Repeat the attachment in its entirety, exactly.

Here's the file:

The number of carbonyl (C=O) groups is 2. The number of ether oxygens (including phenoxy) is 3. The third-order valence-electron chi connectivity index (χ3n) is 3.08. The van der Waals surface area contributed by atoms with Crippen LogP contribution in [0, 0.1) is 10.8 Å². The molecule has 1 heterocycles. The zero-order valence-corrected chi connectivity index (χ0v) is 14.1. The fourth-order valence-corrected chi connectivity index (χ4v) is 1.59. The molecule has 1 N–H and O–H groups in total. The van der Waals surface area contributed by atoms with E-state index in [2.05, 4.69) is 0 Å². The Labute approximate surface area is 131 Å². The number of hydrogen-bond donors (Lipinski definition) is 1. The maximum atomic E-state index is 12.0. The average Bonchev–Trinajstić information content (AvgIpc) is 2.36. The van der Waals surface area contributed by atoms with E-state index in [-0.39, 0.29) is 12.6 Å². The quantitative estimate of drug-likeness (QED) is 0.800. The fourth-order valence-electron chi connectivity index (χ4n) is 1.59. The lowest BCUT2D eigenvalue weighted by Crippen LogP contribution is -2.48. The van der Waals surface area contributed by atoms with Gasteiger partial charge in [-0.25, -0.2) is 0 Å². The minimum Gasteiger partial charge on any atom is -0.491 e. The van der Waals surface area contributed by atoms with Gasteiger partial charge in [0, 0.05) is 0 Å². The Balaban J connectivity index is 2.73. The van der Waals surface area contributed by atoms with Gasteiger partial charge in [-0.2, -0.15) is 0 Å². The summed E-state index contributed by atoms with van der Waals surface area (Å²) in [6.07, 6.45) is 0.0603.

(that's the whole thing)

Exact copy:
The number of carbonyl (C=O) groups is 2. The number of ether oxygens (including phenoxy) is 3. The third-order valence-electron chi connectivity index (χ3n) is 3.08. The van der Waals surface area contributed by atoms with Crippen LogP contribution in [0, 0.1) is 10.8 Å². The molecule has 1 heterocycles. The zero-order valence-corrected chi connectivity index (χ0v) is 14.1. The fourth-order valence-corrected chi connectivity index (χ4v) is 1.59. The molecule has 1 N–H and O–H groups in total. The van der Waals surface area contributed by atoms with E-state index in [2.05, 4.69) is 0 Å². The Labute approximate surface area is 131 Å². The number of hydrogen-bond donors (Lipinski definition) is 1. The maximum atomic E-state index is 12.0. The average Bonchev–Trinajstić information content (AvgIpc) is 2.36. The van der Waals surface area contributed by atoms with E-state index in [-0.39, 0.29) is 12.6 Å². The quantitative estimate of drug-likeness (QED) is 0.800. The fourth-order valence-electron chi connectivity index (χ4n) is 1.59. The lowest BCUT2D eigenvalue weighted by Crippen LogP contribution is -2.48. The van der Waals surface area contributed by atoms with Gasteiger partial charge in [-0.25, -0.2) is 0 Å². The minimum Gasteiger partial charge on any atom is -0.491 e. The van der Waals surface area contributed by atoms with Gasteiger partial charge in [0, 0.05) is 0 Å². The Balaban J connectivity index is 2.73. The van der Waals surface area contributed by atoms with Gasteiger partial charge in [-0.2, -0.15) is 0 Å². The summed E-state index contributed by atoms with van der Waals surface area (Å²) in [6.07, 6.45) is 0.0603.